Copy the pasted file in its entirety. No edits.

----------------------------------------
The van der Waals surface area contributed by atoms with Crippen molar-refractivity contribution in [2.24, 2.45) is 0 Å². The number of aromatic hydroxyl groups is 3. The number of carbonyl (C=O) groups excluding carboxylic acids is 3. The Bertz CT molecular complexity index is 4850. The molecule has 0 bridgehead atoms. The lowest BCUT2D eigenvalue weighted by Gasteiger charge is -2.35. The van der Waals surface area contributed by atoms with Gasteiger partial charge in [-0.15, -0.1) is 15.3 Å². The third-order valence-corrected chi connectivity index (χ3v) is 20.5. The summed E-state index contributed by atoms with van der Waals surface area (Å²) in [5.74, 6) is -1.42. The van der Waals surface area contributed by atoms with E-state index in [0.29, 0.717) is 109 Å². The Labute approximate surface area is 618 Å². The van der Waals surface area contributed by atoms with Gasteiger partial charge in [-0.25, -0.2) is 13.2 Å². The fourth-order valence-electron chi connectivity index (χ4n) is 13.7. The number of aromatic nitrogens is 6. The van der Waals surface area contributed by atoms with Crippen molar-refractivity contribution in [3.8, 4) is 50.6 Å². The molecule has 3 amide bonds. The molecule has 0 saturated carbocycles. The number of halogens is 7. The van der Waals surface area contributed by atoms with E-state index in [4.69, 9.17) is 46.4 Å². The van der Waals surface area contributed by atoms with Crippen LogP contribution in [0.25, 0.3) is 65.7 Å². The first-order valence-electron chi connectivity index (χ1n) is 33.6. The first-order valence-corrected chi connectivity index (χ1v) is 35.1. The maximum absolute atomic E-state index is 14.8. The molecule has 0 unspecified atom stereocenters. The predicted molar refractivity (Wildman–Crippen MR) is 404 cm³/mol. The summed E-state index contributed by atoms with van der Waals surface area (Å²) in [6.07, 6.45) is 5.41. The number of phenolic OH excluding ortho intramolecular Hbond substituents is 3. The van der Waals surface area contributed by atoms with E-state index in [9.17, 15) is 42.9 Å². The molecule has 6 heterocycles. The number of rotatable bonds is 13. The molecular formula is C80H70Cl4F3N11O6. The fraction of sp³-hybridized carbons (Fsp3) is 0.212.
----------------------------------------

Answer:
The van der Waals surface area contributed by atoms with Crippen molar-refractivity contribution in [2.24, 2.45) is 0 Å². The number of aromatic hydroxyl groups is 3. The number of carbonyl (C=O) groups excluding carboxylic acids is 3. The Bertz CT molecular complexity index is 4850. The molecule has 0 bridgehead atoms. The lowest BCUT2D eigenvalue weighted by Gasteiger charge is -2.35. The van der Waals surface area contributed by atoms with Gasteiger partial charge in [-0.15, -0.1) is 15.3 Å². The third-order valence-corrected chi connectivity index (χ3v) is 20.5. The summed E-state index contributed by atoms with van der Waals surface area (Å²) in [5.74, 6) is -1.42. The van der Waals surface area contributed by atoms with E-state index in [0.29, 0.717) is 109 Å². The Labute approximate surface area is 618 Å². The van der Waals surface area contributed by atoms with Gasteiger partial charge in [-0.25, -0.2) is 13.2 Å². The fourth-order valence-electron chi connectivity index (χ4n) is 13.7. The number of aromatic nitrogens is 6. The van der Waals surface area contributed by atoms with Crippen molar-refractivity contribution in [3.8, 4) is 50.6 Å². The molecule has 3 amide bonds. The molecule has 0 saturated carbocycles. The number of halogens is 7. The van der Waals surface area contributed by atoms with E-state index in [4.69, 9.17) is 46.4 Å². The van der Waals surface area contributed by atoms with Crippen LogP contribution in [0.25, 0.3) is 65.7 Å². The first-order valence-electron chi connectivity index (χ1n) is 33.6. The first-order valence-corrected chi connectivity index (χ1v) is 35.1. The maximum absolute atomic E-state index is 14.8. The molecule has 0 unspecified atom stereocenters. The predicted molar refractivity (Wildman–Crippen MR) is 404 cm³/mol. The summed E-state index contributed by atoms with van der Waals surface area (Å²) in [6.07, 6.45) is 5.41. The number of phenolic OH excluding ortho intramolecular Hbond substituents is 3. The van der Waals surface area contributed by atoms with E-state index in [9.17, 15) is 42.9 Å². The molecule has 6 heterocycles. The number of rotatable bonds is 13. The molecular formula is C80H70Cl4F3N11O6. The fraction of sp³-hybridized carbons (Fsp3) is 0.212.